Is A-Level Maths Hard?
This question plagued me since Year 11. But when I eventually began to fully prepare for my A level maths, I came to the conclusion that maths is only hard if you want it to be hard.
It may interest you to know that despite the huge rave about how hard A-level maths is, it has a pass rate of 96.3%, while GCSE has a 55.4% pass rate. Don’t get me wrong, A level maths is hard but an online A Level Maths Tutor can help. It is a huge step up from GCSE. However, if you can put in some work and understand the concepts, A level maths can be a workover.
The You Factor
By now we have all come to agree that all fingers are not equal. Some people are naturally born good at certain things. Likewise, some are innately gifted to understand maths quicker. Others like me need to go the extra mile to get an A such as investing in online maths tutoring.
If you belong to this other side of the coin, then A level maths is only hard to the degree of effort you put into it. And so, you must work hard to study for your exam.
To do this, you have to begin with making sure you have a good grip on your GCSE maths revision topics. This is because your AS level maths is just as difficult as the GCSE module. If you scored at least a 6 on your GCSE, then A level maths only really gets difficult by the 2nd term.
With this, you can see that you don’t have to be a maths genius to pass A level maths or make your A, but you need to be ready to work very hard. You only need to put in some level of effort. You can do that in two ways:
1. Understand don’t memorise
Oftentimes, we try to use the same techniques such as memorisation to study for our A level. This will not work. It may have helped you while studying for your GCSE, but will certainly not do for your A level. You must try to understand the concept of the topic or formula. Memorising them is not a good idea.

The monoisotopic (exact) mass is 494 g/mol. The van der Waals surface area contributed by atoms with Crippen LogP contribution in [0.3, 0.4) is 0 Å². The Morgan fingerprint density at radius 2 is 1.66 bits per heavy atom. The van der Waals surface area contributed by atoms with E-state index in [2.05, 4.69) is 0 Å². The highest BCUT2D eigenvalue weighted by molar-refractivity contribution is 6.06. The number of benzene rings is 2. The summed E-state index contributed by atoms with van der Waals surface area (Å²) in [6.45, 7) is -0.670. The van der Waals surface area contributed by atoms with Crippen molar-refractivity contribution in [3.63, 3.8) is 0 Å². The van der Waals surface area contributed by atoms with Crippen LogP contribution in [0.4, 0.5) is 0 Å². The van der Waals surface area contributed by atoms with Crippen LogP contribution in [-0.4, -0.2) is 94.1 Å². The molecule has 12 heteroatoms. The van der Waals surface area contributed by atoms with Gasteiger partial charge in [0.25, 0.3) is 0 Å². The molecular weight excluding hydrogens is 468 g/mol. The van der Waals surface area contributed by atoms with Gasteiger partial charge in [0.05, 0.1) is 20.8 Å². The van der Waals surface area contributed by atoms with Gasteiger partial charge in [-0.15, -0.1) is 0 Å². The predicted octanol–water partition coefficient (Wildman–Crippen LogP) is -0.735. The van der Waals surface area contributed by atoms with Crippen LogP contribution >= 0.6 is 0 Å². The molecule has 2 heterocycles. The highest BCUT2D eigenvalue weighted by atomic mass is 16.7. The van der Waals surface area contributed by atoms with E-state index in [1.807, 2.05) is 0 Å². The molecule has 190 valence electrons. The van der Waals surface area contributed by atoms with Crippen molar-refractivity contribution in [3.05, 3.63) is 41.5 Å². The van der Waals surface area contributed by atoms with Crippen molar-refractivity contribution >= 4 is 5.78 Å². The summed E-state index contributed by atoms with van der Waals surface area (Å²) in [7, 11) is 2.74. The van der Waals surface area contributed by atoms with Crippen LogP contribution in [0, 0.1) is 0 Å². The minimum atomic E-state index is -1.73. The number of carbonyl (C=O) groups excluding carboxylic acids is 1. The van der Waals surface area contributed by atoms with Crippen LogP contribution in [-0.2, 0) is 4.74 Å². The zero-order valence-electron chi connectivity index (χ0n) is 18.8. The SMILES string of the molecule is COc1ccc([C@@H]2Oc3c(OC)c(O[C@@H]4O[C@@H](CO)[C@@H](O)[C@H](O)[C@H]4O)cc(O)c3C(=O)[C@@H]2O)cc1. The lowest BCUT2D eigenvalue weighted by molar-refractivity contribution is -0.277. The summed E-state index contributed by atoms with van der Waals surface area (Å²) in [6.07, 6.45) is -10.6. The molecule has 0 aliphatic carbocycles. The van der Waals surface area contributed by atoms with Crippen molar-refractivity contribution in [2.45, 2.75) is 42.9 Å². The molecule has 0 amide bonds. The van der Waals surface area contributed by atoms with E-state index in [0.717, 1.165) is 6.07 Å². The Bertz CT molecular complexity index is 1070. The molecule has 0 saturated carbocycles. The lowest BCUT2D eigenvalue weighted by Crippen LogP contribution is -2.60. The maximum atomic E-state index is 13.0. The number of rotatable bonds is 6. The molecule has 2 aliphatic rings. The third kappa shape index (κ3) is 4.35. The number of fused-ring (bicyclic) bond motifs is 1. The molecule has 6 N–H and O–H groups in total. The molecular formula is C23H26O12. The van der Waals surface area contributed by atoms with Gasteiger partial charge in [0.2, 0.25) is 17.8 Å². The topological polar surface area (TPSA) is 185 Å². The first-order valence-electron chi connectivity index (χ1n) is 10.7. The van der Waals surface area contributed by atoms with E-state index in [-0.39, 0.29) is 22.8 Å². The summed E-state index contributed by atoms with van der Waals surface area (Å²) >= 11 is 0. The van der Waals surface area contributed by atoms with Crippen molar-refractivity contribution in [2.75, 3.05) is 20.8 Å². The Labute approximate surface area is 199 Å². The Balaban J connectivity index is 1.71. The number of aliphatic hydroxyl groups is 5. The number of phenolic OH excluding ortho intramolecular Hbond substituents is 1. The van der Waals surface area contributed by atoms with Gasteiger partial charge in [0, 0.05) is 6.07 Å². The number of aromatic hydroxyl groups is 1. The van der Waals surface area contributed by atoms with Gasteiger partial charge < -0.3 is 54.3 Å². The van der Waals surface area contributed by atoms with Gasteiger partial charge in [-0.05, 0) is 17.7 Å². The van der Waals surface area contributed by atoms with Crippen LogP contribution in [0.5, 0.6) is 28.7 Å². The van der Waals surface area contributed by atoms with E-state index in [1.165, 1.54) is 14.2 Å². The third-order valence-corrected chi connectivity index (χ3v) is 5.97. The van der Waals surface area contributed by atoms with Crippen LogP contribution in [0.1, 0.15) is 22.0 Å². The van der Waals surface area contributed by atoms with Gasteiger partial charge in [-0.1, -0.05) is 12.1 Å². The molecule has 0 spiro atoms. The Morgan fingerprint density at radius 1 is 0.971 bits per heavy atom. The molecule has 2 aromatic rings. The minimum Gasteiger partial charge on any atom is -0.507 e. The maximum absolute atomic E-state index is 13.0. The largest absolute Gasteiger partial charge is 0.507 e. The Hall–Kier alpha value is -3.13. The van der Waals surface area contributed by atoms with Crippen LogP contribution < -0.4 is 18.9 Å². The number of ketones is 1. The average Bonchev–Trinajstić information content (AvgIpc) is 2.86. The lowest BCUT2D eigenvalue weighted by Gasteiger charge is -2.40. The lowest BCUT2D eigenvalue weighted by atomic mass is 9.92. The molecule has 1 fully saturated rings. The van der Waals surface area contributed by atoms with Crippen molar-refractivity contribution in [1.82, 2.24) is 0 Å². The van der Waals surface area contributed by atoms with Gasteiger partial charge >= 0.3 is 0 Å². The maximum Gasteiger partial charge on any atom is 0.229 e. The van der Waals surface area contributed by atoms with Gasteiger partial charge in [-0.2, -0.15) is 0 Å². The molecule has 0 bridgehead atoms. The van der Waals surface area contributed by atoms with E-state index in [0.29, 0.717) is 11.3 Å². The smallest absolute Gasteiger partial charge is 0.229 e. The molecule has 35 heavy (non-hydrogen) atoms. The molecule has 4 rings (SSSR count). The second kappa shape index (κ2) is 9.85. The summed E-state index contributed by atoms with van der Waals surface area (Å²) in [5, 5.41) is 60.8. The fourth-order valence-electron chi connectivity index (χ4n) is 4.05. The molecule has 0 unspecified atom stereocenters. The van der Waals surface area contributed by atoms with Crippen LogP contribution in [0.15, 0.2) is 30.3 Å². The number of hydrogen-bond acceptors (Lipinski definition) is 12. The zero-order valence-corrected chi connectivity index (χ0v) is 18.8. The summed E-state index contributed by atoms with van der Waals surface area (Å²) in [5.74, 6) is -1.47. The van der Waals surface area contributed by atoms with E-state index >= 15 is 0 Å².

Don’t try to internalise the steps taken to work out a certain question, but rather aim at understanding why and how these steps are taken. If you do so, you will be able to use the same knowledge to even solve questions you have not seen. This is because maths is pretty straight forward if you understand the formula from the root.
2. Practice practice practice
Considering putting off preparing for your A level maths till Christmas or summer? Please don’t put off your A Level or GCSE Maths revision til then because you may never get the time.
At the earliest possible time, begin to practice the topics. You can do this with textbooks, study groups, whatever is guaranteed to give you maximum output. But by all means, practice until it becomes systematic.
Maths can be pretty repetitive, so going over questions as often as possible increases your ability to understand equations and quickly solve the problem.
In all, A level maths is a leap from GCSE, but you need not be a genius to make your A. You only need to sit down and study.
Of course, if you do want support with your practice exams, and you want a professional eye to help support, coach and mentor you through your studies then be sure to reach out and get in touch.
Should you require support throughout the year we also offer various half term revision courses. Our classroom based A Level Maths Revision Courses cater for a small group of students at any one time and are highly bespoke catering towards student needs. This is also the same for our GCSE Maths Revision Courses that are also classroom based and online
Our classroom courses take place in a variety of locations including Manchester, Lymm, London and also York.
Our courses take place during half term holidays and we are currently taking bookings now for our Half Term Christmas 2020 Revision Course. With the current situation with Covid-19 this course will offer a online maths revision course. The course will be packed full of information to help students prepare for any mock exams in January 2021. It is hoped that we can offer face to face classroom based revision courses as soon as possible.
If you, or your parents would like to find out more, please just get in touch via email at firstname.lastname@example.org or call us on 0800 689 1272.